* State fund wants to benefit from Adcock turnaround
* Opposition will likely derail rare Chile-S.Africa deal
* State fund says not opposed to foreign investment
* Adcock shares little changed at 71 rand
By Tiisetso Motsoeneng
JOHANNESBURG, Dec 20 South Africa's state
pension fund came out against a $1.2 billion bid for drugmaker
Adcock Ingram on Friday, almost certainly derailing the
offer from Chile's CFR Pharmaceuticals.
The state-run Public Investment Corporation (PIC), Adcock's
top shareholder, said it did not want to swap its Adcock stock
for that of Santiago-based CFR, saying more value could be had
from changes in Adcock's management.
Opposition from the PIC, which owns around 19 percent of
Adcock, is likely to sink the cash and shares deal that requires
approval from shareholders holding 75 percent of the target's
It also strengthens the hand of rival firm Bidvest,
which went straight to Adcock investors with an all-cash bid for
more than a third of the company.
"This deal is going nowhere. CFR should do itself a favour
and walk away," said one Adcock shareholder who spoke on the
condition of anonymity. "There's no way they would get 75
percent shareholder backing."
No one was immediately available for comment at CFR.
In a statement, PIC Chief Executive Elias Masilela said:
"We believe that CFR shares are fully valued, whilst Adcock
Ingram's share price has the potential to rise substantially in
value through better management."
Masilela also voiced concerns about investing in a
family-controlled business, as the combined Adcock and CFR would
be majority-owned by CFR's founding Weinstein family, which
currently owns 73 percent of the Chilean firm.
"Given our experience of corporate governance challenges
with some family-controlled businesses locally, we believe this
introduces risks to the investment, especially considering the
short listing history of CFR," he said.
Shares of Adcock were little changed at 71 rand at 1034 GMT,
closer to Bidvest's offer of 70 rand a share than CFR's 74.50
EMERGING MARKETS POWERHOUSE
Together the PIC and Bidvest hold at least 26 percent of
Adcock, enough to block the deal when shareholders vote on the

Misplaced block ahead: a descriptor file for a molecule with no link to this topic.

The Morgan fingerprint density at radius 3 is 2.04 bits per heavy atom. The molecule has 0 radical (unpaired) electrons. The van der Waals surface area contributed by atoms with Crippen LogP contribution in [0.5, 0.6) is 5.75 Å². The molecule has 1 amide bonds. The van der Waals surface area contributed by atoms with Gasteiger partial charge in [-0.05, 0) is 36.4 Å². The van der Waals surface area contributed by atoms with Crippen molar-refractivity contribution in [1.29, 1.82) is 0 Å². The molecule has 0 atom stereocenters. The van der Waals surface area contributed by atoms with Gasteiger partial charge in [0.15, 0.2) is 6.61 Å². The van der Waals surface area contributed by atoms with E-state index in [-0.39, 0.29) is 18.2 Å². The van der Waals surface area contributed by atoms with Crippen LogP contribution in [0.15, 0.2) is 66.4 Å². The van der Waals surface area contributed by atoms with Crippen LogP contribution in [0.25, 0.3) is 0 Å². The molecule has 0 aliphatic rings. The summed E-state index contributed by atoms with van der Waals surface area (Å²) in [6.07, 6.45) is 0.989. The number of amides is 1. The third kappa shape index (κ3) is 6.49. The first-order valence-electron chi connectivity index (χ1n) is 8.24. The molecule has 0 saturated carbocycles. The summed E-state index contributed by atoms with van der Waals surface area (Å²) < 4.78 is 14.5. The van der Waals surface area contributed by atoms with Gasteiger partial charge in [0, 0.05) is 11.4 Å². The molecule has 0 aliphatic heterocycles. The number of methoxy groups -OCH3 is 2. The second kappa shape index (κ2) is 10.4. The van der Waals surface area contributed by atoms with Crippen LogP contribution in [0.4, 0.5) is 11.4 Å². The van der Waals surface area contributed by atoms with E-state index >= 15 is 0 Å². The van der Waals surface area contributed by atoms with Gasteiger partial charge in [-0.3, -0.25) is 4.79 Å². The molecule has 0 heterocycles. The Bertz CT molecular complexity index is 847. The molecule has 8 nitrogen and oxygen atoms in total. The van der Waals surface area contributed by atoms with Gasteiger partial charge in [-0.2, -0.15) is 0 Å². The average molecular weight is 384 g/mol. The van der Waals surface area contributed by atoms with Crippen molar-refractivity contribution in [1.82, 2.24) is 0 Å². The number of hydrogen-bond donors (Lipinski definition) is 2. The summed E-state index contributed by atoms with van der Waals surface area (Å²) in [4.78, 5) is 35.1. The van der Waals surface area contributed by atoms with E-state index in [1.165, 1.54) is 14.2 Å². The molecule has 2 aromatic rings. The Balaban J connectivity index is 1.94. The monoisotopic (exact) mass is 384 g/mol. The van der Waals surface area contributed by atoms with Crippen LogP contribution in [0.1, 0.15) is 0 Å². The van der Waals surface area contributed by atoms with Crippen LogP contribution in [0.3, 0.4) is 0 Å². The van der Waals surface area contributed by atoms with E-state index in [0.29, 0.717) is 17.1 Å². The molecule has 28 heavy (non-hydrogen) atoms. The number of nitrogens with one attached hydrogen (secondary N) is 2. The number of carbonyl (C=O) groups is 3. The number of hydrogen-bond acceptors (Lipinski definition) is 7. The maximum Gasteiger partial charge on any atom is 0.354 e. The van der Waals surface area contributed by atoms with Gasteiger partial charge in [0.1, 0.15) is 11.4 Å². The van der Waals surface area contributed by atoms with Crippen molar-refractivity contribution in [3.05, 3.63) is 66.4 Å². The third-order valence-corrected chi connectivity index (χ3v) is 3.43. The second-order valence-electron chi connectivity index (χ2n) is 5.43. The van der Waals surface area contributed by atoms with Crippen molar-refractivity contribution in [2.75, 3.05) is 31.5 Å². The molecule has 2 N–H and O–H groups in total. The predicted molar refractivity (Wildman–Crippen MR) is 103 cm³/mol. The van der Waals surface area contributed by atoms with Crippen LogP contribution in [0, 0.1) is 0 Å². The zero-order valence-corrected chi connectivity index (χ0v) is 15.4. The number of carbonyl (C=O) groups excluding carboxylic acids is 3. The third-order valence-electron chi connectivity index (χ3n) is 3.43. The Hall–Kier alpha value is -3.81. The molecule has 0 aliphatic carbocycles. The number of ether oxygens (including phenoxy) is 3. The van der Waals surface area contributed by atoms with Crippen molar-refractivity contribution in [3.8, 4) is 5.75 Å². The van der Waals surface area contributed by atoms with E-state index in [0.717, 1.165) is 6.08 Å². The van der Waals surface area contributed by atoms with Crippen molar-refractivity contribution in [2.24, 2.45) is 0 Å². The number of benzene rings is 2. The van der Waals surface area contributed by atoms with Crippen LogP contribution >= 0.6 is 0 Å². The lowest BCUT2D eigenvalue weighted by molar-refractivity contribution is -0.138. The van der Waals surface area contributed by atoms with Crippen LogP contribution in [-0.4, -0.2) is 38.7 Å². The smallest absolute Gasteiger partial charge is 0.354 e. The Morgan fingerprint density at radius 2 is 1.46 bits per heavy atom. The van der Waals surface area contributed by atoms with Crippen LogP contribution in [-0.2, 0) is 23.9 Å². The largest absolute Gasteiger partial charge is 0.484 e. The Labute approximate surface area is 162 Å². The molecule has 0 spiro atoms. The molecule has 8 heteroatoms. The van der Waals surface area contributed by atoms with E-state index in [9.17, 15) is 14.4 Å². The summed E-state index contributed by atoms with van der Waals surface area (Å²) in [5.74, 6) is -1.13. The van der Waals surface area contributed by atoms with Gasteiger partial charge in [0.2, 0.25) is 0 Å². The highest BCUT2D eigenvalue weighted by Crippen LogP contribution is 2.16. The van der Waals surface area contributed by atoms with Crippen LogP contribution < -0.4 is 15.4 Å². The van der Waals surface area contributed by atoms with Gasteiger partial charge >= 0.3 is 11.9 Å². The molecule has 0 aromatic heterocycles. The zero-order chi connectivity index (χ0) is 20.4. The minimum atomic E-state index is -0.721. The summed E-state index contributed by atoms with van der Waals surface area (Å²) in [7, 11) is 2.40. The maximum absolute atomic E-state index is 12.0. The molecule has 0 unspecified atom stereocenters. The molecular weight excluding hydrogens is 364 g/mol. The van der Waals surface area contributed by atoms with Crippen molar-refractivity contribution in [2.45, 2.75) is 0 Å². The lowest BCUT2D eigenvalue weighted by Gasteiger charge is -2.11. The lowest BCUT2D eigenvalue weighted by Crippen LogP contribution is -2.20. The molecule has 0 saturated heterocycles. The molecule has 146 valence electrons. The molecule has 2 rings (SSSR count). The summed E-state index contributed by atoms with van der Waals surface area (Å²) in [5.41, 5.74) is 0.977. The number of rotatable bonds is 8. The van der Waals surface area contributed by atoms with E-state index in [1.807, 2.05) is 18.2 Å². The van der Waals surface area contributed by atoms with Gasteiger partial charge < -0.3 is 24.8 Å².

12.8 billion rand ($1.2 billion) takeover next month.
PIC said it believed more value could be extracted for
Adcock shareholders through changes in the way it is managed,
but gave no further detail.
CFR's effort to build an emerging-markets powerhouse with
operations in Latin America, Asia and Africa has been in doubt
since Bidvest recently increased its Adcock stake to 7 percent.
The PIC is also the top shareholder in Bidvest, leading to
some speculation the fund is behind Bidvest's counter offer,
something Bidvest Chief Executive Brian Joffe has denied.
Joffe has built Bidvest into a sprawling conglomerate with
interests in everything from car sales to catering by snapping
up underperforming companies, cutting costs and taking advantage
of his group's vast customer base.
CFR, which last week sweetened its offer by 1.6 percent in
an attempt to woo the PIC, has since accused the fund of
The PIC responded to that charge on Friday by saying it was
not opposed in principle to foreign direct investment (FDI).
"The PIC supports foreign direct investment in South Africa
as long as such FDI has predictable long-term benefits for the
South African economy," Masilela said, citing the fund's backing
of Wal-Mart's acquisition of retailer Massmart,
a deal approved in 2012.
South Africa needs foreign investment to create jobs and
help bolster weak economic growth, currently around 3 percent.
The official unemployment rate is around 25 percent.
However Pretoria has a record of scuppering cross-border
deals. Most recently it rejected a $385 million offer from South
Korea's KT Corp for 20 percent of fixed-line
operator Telkom SA, which the government sees as
critical in its plan to roll out internet service to the poor.